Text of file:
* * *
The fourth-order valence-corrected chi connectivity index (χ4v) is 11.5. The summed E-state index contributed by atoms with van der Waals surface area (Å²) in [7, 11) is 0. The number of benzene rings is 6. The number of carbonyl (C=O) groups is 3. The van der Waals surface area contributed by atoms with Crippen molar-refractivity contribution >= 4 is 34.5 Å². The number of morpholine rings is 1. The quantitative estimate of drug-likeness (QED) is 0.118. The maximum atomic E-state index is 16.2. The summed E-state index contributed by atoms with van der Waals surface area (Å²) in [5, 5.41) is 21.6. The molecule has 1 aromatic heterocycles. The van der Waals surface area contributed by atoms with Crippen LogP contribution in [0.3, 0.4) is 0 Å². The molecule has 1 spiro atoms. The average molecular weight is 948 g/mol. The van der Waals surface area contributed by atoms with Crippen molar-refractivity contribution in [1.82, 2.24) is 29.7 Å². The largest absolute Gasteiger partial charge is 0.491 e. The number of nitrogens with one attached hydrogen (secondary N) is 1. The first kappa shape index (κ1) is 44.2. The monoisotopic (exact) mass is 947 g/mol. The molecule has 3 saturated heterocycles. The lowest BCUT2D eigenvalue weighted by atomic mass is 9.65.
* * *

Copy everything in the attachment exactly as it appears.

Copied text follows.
The fourth-order valence-corrected chi connectivity index (χ4v) is 11.5. The summed E-state index contributed by atoms with van der Waals surface area (Å²) in [7, 11) is 0. The number of benzene rings is 6. The number of carbonyl (C=O) groups is 3. The van der Waals surface area contributed by atoms with Crippen molar-refractivity contribution >= 4 is 34.5 Å². The number of morpholine rings is 1. The quantitative estimate of drug-likeness (QED) is 0.118. The maximum atomic E-state index is 16.2. The summed E-state index contributed by atoms with van der Waals surface area (Å²) in [5, 5.41) is 21.6. The molecule has 1 aromatic heterocycles. The van der Waals surface area contributed by atoms with Crippen LogP contribution in [0.3, 0.4) is 0 Å². The molecule has 1 spiro atoms. The average molecular weight is 948 g/mol. The van der Waals surface area contributed by atoms with Crippen molar-refractivity contribution in [1.82, 2.24) is 29.7 Å². The largest absolute Gasteiger partial charge is 0.491 e. The number of nitrogens with one attached hydrogen (secondary N) is 1. The first kappa shape index (κ1) is 44.2. The monoisotopic (exact) mass is 947 g/mol. The molecule has 3 saturated heterocycles. The lowest BCUT2D eigenvalue weighted by atomic mass is 9.65.